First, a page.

• Add frozen or fresh berries or other fruit of choice
  • Add nut or seed milk (optional)
  • Add cinnamon to taste (optional)

If you have a high powered blender, you can make your own hempseed milk fresh in the AM:

  • 1/4 cup raw shelled hemp seeds
  • 2 cups water
  • blend at highest speed for 30 seconds and serve.
  • Can add raw dates to sweeten.


“Burrito Bowl” 

  • 1 part lentils or chick peas or other bean of choice or tempeh
  • 1 part short grain brown rice or quinoa
  • Add 1 part dark leafy greens like spinach or kale, onion, carrot or other vegetable of choice.
  • Can add fresh cut apple
  • Can add favorite hot sauce or other spices to taste.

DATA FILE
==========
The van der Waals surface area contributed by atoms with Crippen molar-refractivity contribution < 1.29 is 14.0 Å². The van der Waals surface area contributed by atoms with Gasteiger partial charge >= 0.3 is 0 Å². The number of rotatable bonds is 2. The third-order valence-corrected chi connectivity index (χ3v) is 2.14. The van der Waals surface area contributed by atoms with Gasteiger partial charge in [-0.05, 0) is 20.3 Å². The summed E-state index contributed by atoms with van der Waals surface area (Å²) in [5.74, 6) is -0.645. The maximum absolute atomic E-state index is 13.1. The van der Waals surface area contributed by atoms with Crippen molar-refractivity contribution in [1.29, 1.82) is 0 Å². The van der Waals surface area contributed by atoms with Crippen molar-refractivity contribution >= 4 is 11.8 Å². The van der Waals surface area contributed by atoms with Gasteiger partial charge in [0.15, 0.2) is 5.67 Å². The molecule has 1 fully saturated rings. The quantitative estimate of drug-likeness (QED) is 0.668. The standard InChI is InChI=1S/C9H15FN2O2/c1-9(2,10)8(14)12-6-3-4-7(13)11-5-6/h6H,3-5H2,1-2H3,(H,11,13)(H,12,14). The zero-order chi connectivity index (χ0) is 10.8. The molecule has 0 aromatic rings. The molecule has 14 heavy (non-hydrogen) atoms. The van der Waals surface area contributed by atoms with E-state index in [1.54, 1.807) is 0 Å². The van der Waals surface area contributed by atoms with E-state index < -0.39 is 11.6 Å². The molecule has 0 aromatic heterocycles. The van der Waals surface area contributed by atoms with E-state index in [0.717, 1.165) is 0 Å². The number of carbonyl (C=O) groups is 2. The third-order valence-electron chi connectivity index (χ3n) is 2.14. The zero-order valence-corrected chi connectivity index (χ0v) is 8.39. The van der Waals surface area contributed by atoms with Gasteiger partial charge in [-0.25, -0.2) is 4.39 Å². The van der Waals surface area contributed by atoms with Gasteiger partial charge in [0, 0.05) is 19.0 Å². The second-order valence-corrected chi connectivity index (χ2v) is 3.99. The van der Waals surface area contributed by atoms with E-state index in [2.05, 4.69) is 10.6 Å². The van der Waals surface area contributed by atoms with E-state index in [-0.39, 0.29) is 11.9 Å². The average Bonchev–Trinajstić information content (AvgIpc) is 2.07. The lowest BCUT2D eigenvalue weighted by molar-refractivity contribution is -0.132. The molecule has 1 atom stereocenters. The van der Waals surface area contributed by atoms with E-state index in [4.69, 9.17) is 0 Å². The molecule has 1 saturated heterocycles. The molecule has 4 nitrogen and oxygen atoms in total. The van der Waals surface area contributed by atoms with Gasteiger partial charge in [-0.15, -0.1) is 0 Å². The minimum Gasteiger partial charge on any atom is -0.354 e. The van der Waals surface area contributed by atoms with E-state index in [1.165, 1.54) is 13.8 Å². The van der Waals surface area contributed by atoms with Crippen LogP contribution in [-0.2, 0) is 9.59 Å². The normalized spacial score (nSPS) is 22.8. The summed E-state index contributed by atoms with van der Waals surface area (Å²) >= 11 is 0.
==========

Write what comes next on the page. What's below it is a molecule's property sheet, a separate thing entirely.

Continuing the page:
• Can add handful of raw nuts like walnuts, sunflower or pumpkin seeds.

When in doubt, just eat dark leafy greens as they are the most nutrient dense.

About oils:

Oils are not a whole food, they are just processed fats. It takes 44 olives to make a tablespoon of olive oil. Oils are the most caloric dense processed foods on the planet and often prevent us from achieving our optimal weight and health. So ditch the oils and processed dressings and just use balsamic vinegar or raw apple cider vinegar. Avoid cooking with oils. Can use water to stir fry. Google no oil stir fry cooking for instruction on this.

Keep it Simple:

I make big batches of beans and whole grains so I always have these ‘staples’ which provide all the essential amino acids for your body to make the necessary proteins for optimal health. These staples also provide the necessary carbohydrates to give the energy you will need to conquer the day as well as fiber so you are not always feeling hungry.